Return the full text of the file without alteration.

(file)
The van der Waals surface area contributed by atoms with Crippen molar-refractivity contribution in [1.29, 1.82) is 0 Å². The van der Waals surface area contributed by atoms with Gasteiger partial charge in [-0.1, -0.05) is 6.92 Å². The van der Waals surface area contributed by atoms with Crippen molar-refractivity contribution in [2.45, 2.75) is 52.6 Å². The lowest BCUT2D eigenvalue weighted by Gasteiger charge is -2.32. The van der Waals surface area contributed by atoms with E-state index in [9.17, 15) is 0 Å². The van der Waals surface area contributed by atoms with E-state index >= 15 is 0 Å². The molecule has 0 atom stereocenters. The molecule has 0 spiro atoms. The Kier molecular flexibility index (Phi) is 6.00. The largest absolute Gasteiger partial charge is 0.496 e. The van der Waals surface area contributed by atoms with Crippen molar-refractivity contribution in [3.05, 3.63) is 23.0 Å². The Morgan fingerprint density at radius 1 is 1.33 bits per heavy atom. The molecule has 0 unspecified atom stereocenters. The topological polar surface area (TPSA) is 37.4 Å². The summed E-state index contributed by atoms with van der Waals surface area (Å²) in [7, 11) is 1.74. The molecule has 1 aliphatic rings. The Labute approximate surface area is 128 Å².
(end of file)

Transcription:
The van der Waals surface area contributed by atoms with Crippen molar-refractivity contribution in [1.29, 1.82) is 0 Å². The van der Waals surface area contributed by atoms with Gasteiger partial charge in [-0.1, -0.05) is 6.92 Å². The van der Waals surface area contributed by atoms with Crippen molar-refractivity contribution in [2.45, 2.75) is 52.6 Å². The lowest BCUT2D eigenvalue weighted by Gasteiger charge is -2.32. The van der Waals surface area contributed by atoms with E-state index in [9.17, 15) is 0 Å². The van der Waals surface area contributed by atoms with E-state index >= 15 is 0 Å². The molecule has 0 atom stereocenters. The molecule has 0 spiro atoms. The Kier molecular flexibility index (Phi) is 6.00. The largest absolute Gasteiger partial charge is 0.496 e. The van der Waals surface area contributed by atoms with Crippen molar-refractivity contribution in [3.05, 3.63) is 23.0 Å². The Morgan fingerprint density at radius 1 is 1.33 bits per heavy atom. The molecule has 0 unspecified atom stereocenters. The topological polar surface area (TPSA) is 37.4 Å². The summed E-state index contributed by atoms with van der Waals surface area (Å²) in [7, 11) is 1.74. The molecule has 1 aliphatic rings. The Labute approximate surface area is 128 Å².